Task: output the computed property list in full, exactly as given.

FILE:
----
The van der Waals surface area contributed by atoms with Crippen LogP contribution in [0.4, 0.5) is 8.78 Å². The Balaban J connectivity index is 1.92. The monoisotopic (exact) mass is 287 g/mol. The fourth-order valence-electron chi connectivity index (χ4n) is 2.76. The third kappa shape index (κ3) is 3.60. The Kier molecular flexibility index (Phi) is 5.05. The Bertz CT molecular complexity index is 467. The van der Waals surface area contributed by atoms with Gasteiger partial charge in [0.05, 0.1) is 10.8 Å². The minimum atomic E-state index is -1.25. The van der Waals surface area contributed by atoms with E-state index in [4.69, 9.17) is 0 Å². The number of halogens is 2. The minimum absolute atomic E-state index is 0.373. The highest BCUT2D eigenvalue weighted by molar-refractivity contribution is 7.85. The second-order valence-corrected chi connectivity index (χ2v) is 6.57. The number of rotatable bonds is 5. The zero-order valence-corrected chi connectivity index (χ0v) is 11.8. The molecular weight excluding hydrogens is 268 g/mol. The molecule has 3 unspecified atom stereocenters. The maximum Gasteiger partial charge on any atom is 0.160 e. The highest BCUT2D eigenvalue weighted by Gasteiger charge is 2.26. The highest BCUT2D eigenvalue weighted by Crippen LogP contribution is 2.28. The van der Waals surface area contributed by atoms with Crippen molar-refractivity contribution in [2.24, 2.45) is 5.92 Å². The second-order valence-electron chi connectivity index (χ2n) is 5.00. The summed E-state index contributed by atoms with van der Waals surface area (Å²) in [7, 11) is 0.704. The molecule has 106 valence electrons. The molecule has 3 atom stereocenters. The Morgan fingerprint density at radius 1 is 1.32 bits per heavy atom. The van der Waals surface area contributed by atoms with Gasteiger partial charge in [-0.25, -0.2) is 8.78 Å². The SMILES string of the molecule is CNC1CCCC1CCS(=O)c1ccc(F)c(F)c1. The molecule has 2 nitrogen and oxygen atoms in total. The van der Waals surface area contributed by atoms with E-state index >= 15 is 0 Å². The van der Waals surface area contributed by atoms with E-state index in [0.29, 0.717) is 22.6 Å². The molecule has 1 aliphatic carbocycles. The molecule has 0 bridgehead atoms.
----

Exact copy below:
The van der Waals surface area contributed by atoms with Crippen LogP contribution in [0.4, 0.5) is 8.78 Å². The Balaban J connectivity index is 1.92. The monoisotopic (exact) mass is 287 g/mol. The fourth-order valence-electron chi connectivity index (χ4n) is 2.76. The third kappa shape index (κ3) is 3.60. The Kier molecular flexibility index (Phi) is 5.05. The Bertz CT molecular complexity index is 467. The van der Waals surface area contributed by atoms with Gasteiger partial charge in [0.05, 0.1) is 10.8 Å². The minimum atomic E-state index is -1.25. The van der Waals surface area contributed by atoms with E-state index in [4.69, 9.17) is 0 Å². The number of halogens is 2. The minimum absolute atomic E-state index is 0.373. The highest BCUT2D eigenvalue weighted by molar-refractivity contribution is 7.85. The second-order valence-corrected chi connectivity index (χ2v) is 6.57. The number of rotatable bonds is 5. The zero-order valence-corrected chi connectivity index (χ0v) is 11.8. The molecular weight excluding hydrogens is 268 g/mol. The molecule has 3 unspecified atom stereocenters. The maximum Gasteiger partial charge on any atom is 0.160 e. The highest BCUT2D eigenvalue weighted by Gasteiger charge is 2.26. The highest BCUT2D eigenvalue weighted by Crippen LogP contribution is 2.28. The van der Waals surface area contributed by atoms with Crippen molar-refractivity contribution in [2.24, 2.45) is 5.92 Å². The second-order valence-electron chi connectivity index (χ2n) is 5.00. The summed E-state index contributed by atoms with van der Waals surface area (Å²) in [7, 11) is 0.704. The molecule has 106 valence electrons. The molecule has 3 atom stereocenters. The Morgan fingerprint density at radius 1 is 1.32 bits per heavy atom. The van der Waals surface area contributed by atoms with Gasteiger partial charge in [-0.25, -0.2) is 8.78 Å². The SMILES string of the molecule is CNC1CCCC1CCS(=O)c1ccc(F)c(F)c1. The molecule has 2 nitrogen and oxygen atoms in total. The van der Waals surface area contributed by atoms with E-state index >= 15 is 0 Å². The van der Waals surface area contributed by atoms with E-state index in [0.29, 0.717) is 22.6 Å². The molecule has 1 aliphatic carbocycles. The molecule has 0 bridgehead atoms.